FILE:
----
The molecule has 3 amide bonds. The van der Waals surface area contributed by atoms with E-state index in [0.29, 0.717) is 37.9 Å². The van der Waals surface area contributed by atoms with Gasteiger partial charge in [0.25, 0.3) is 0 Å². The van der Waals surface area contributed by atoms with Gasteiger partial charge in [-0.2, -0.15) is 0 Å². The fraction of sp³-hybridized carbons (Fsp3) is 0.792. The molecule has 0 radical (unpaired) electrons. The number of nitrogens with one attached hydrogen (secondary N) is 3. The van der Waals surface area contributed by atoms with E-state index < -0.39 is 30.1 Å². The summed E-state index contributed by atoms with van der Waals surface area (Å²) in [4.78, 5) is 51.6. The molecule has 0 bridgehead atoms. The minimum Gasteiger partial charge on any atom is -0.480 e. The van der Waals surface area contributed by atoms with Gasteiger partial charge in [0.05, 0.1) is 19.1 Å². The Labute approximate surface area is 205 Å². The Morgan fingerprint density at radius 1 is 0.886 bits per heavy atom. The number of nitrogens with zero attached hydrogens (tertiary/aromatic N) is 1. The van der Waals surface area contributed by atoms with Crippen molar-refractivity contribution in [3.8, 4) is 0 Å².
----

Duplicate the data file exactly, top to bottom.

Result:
The molecule has 3 amide bonds. The van der Waals surface area contributed by atoms with E-state index in [0.29, 0.717) is 37.9 Å². The van der Waals surface area contributed by atoms with Gasteiger partial charge in [0.25, 0.3) is 0 Å². The van der Waals surface area contributed by atoms with Gasteiger partial charge in [-0.2, -0.15) is 0 Å². The fraction of sp³-hybridized carbons (Fsp3) is 0.792. The molecule has 0 radical (unpaired) electrons. The number of nitrogens with one attached hydrogen (secondary N) is 3. The van der Waals surface area contributed by atoms with E-state index < -0.39 is 30.1 Å². The summed E-state index contributed by atoms with van der Waals surface area (Å²) in [4.78, 5) is 51.6. The molecule has 0 bridgehead atoms. The minimum Gasteiger partial charge on any atom is -0.480 e. The van der Waals surface area contributed by atoms with Gasteiger partial charge in [0.05, 0.1) is 19.1 Å². The Labute approximate surface area is 205 Å². The Morgan fingerprint density at radius 1 is 0.886 bits per heavy atom. The number of nitrogens with zero attached hydrogens (tertiary/aromatic N) is 1. The van der Waals surface area contributed by atoms with Crippen molar-refractivity contribution in [3.8, 4) is 0 Å².